Senior Pet Health: When Is My Pet Considered a Senior and Why It’s Important.

Our pets are living much longer lives than they did 10 to 20 years ago.  This is due in a large part to advances in veterinary medicine and health care.  Much of the research for human disease prevention uses dogs as a model for discovering this information.  Many breeds from the American Kennel Club fund research projects to find answers to disease conditions that affect their breed.  Many of these conditions also affect people so that knowledge gained in canine research leads to breakthroughs in the human medical field as well.  As a result of this new knowledge, we now can detect disease conditions in dogs and cats much earlier than in years past.  Just as in human medicine, early detection and early intervention can lead to a higher quality of life, a longer life for your pet.

Senior pet health care is designed to perform screening tests for early detection of disease just as we do in humans.  Basic lab tests can pick up on early changes so that we can then monitor the progression of the disease and initiate treatment in a timely fashion to slow the progression of the disease and the associated damage that will occur.  When we age, we can tell our doctor or loved ones that we have this ache or pain or that we are tired or don’t feel well.  This alerts our physician to run screening tests to find the cause and treat appropriately.  Our pets do not tell us these things.  They can go for a number of years before we realize there is something wrong.   By the time the owner notices a problem, often it is far advanced causing great damage to the pet.  In addition, treatment at that time is often much more costly to the owner than early intervention and early treatments.

At what age is my dog or cat considered a senior?  It depends upon what pet you have and their calendar age.  Humans often enter into senior screenings when we reach age 50.  Colonoscopies are often performed at this age, earlier if there is a family history of the disease.  The following chart will help you determine at what age your pet is considered to be “50” in human years.  Cat owners should use the same chart as we do for small dogs.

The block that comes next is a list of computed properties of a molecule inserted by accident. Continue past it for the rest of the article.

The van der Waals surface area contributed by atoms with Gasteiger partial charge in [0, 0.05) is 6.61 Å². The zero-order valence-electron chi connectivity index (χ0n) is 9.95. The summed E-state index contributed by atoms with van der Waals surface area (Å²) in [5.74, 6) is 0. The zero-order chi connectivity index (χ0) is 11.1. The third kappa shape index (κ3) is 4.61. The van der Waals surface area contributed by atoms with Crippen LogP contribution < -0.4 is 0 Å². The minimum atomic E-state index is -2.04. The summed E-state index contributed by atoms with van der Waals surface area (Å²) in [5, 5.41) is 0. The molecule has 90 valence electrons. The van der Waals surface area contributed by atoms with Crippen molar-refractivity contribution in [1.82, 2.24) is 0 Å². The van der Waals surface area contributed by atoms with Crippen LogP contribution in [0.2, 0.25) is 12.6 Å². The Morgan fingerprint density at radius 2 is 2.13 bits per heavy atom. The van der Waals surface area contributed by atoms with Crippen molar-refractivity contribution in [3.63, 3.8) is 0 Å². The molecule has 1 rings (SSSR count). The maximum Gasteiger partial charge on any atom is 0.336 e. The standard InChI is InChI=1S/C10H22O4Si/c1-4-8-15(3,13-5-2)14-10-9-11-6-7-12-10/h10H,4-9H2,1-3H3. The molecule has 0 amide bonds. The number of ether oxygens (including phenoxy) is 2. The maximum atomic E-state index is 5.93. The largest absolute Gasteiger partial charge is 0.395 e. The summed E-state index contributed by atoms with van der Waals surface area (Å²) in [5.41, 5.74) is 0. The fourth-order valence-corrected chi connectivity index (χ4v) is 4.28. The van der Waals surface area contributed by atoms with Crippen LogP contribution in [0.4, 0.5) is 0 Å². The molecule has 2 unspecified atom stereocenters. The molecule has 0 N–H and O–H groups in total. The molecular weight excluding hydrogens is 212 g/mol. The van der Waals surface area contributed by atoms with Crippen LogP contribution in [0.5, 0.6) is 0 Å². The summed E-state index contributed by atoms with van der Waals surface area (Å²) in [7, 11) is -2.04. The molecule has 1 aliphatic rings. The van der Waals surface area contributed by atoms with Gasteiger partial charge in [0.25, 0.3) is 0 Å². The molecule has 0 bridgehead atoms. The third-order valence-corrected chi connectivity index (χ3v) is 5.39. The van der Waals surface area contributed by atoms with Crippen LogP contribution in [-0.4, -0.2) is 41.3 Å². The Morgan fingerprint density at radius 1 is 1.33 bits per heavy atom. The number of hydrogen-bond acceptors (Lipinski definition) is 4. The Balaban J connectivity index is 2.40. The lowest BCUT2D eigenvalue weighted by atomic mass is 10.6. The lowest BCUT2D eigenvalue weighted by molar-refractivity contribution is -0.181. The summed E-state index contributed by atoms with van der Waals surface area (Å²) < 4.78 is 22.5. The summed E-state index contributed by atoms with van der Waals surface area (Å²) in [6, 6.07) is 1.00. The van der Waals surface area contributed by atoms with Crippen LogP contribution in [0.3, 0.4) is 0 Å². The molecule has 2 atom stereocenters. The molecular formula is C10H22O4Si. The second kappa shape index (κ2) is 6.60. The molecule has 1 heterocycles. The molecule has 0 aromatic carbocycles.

The outer orange ring is used to calculate “human years” for giant breed dogs.  The middle ring is for large breed dogs, and the inner lighter orange ring is for medium to small dogs and cats.  So, a 6 year old Giant breed dog, 7 year old large breed dog and 8 year old medium/small dog and cat would all be considered to be in their early 50’s in human years.  So, in one calendar year your  giant breed dog will age about 7 human years, large breed dog about 6 human years, and medium/small dogs and cats about 5 human years.

Based upon the above aging chart, health screenings are needed minimally every year for your pet.  If your pet has a chronic compensated disease such as kidney failure, heart disease, diabetes mellitus, hypothyroidism, etc, more frequent monitoring is needed to manage the condition.  Not performing annual tests would be like you having a disease and not being checked for 5-7 years!  A lot can go wrong in that amount of time.  This is also why your pet can be fine at one visit and 3-6 months later show significant loss of organ function.

For optimum health and longevity of your pet, start annual health screenings  at 6 years for giant breed dogs,  7 years for large breed dogs, and 8 years for medium/small breed dogs and cats.  It is much easier to manage a disease if detected early.  It helps slow the progression of the disease and also helps prevent more serious damage to your pet.

 

 

 

 

 

Comments

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